GATA plans Africa Gold Conference to expose manipulation


Bright future for gold
helps N. American producers

TORONTO, Feb. 23 (Reuters) -- The belief that gold is
heading above $300 and that a fresh round of
restrictions was in the works on selling gold from
central bank reserves helped North American gold miners
to a strong showing on Friday.

The Toronto Stock Exchange's gold and precious minerals
index, which includes some of the world's top gold
companies, was up more than 3.7 percent in afternoon
trading, while the overall market was down 1.3 percent.

The sudden interest in gold mining stocks is based on
the belief that gold, which has been under pressure in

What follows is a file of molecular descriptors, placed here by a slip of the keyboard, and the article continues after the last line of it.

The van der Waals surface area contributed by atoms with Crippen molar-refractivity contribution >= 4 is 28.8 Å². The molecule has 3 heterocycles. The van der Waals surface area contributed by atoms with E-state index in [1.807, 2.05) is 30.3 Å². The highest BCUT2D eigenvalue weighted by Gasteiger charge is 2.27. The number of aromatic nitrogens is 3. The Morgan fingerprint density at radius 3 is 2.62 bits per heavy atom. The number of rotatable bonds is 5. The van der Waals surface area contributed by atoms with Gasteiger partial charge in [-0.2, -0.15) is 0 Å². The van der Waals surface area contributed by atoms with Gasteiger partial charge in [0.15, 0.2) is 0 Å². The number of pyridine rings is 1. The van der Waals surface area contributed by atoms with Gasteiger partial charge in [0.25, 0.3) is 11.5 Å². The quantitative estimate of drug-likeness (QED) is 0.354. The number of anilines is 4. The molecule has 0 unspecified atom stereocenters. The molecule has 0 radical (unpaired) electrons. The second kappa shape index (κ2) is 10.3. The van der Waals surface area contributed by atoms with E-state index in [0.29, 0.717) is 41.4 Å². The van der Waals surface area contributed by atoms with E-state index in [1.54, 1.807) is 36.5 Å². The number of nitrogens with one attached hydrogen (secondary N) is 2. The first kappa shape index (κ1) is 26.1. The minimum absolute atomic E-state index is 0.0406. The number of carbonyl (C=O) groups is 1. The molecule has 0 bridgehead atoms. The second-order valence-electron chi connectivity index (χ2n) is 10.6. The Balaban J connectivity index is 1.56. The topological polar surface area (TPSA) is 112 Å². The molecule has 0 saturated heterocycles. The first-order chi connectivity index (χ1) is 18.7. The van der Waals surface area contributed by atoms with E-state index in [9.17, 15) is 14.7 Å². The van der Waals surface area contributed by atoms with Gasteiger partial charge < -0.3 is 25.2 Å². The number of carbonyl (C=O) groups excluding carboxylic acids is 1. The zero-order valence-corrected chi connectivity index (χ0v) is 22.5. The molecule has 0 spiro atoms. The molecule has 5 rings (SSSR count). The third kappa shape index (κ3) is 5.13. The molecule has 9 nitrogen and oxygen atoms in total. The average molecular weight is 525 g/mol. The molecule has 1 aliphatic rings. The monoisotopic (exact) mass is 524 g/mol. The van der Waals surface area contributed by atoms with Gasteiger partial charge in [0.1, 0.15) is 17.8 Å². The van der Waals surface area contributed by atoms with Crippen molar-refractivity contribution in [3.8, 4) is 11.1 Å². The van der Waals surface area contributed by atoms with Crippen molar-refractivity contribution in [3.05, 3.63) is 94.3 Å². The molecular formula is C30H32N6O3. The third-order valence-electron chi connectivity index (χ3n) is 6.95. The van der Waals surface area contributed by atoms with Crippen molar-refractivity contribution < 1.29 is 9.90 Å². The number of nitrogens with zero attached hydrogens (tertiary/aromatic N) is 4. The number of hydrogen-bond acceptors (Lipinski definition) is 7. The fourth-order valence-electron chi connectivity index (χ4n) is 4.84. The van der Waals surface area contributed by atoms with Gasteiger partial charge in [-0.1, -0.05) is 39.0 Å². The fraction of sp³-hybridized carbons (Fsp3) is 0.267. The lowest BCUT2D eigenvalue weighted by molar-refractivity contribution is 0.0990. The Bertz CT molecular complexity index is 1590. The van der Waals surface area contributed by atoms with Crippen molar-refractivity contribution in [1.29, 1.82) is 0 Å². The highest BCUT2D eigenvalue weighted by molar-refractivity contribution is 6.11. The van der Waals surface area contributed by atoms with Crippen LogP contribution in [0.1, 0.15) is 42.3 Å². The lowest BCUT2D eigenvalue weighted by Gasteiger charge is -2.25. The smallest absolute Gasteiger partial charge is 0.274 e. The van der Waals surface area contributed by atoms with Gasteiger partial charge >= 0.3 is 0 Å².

recent months, is pulling itself out of the doldrums as
the supply/demand curve moves back in favor of the
yellow metal.

Gold, which trades in a 52-week range of $252.80 to
$326.25 an ounce in London, closed at $260.30 an ounce
on Friday.

"There is a belief that we are yet again
heading for that the $285 to $300 an ounce area, which
would be good," said John Ing, president of Maison
Placements Canada, in Toronto.

Ing also said there were rumors that a number of
central banks were poised to enact another gold accord,
limiting the amount of bullion they could sell.

"I don't think it would be bad that we have another
accord," Ing said. "What that does is remove gold from
the market."

When the central banks last agreed to limit sales, in
September 1999, gold climbed to about $328 an ounce
from around $255.

Bullion was also helped by the financial and political
crisis in Turkey. Turkey abandoned its policy of
pegging its currency against the dollar this week, and
the lira went into free-fall, reaching rates under one
million to the dollar.

"Turkey is a big consumer of gold and there is belief
that demand for gold came from that country because of
the devaluation," Ing said.